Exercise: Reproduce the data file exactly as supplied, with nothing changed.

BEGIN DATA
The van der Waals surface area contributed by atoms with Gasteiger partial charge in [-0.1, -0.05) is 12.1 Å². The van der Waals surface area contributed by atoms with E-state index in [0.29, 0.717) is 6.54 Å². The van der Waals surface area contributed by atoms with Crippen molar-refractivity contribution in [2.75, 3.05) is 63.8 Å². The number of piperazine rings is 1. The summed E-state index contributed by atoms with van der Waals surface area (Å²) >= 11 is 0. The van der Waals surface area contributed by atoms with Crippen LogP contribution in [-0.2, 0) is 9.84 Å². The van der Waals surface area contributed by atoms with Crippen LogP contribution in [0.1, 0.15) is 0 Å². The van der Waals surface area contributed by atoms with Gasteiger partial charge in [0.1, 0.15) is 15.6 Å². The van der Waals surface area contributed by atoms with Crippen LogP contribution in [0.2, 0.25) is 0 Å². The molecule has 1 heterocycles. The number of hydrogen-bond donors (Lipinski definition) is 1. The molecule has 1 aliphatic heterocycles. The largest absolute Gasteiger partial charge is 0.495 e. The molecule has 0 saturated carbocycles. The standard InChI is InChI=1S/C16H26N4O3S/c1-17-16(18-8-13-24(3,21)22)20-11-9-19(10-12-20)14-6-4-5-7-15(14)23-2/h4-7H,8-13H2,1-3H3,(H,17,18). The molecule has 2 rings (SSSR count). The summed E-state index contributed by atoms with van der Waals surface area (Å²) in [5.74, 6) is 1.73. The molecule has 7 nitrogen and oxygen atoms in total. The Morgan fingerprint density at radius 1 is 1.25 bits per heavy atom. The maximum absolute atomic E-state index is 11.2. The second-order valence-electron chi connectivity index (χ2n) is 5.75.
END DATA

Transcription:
The van der Waals surface area contributed by atoms with Gasteiger partial charge in [-0.1, -0.05) is 12.1 Å². The van der Waals surface area contributed by atoms with E-state index in [0.29, 0.717) is 6.54 Å². The van der Waals surface area contributed by atoms with Crippen molar-refractivity contribution in [2.75, 3.05) is 63.8 Å². The number of piperazine rings is 1. The summed E-state index contributed by atoms with van der Waals surface area (Å²) >= 11 is 0. The van der Waals surface area contributed by atoms with Crippen LogP contribution in [-0.2, 0) is 9.84 Å². The van der Waals surface area contributed by atoms with Crippen LogP contribution in [0.1, 0.15) is 0 Å². The van der Waals surface area contributed by atoms with Gasteiger partial charge in [0.1, 0.15) is 15.6 Å². The van der Waals surface area contributed by atoms with Crippen LogP contribution in [0.2, 0.25) is 0 Å². The molecule has 1 heterocycles. The number of hydrogen-bond donors (Lipinski definition) is 1. The molecule has 1 aliphatic heterocycles. The largest absolute Gasteiger partial charge is 0.495 e. The molecule has 0 saturated carbocycles. The standard InChI is InChI=1S/C16H26N4O3S/c1-17-16(18-8-13-24(3,21)22)20-11-9-19(10-12-20)14-6-4-5-7-15(14)23-2/h4-7H,8-13H2,1-3H3,(H,17,18). The molecule has 2 rings (SSSR count). The summed E-state index contributed by atoms with van der Waals surface area (Å²) in [5.74, 6) is 1.73. The molecule has 7 nitrogen and oxygen atoms in total. The Morgan fingerprint density at radius 1 is 1.25 bits per heavy atom. The maximum absolute atomic E-state index is 11.2. The second-order valence-electron chi connectivity index (χ2n) is 5.75.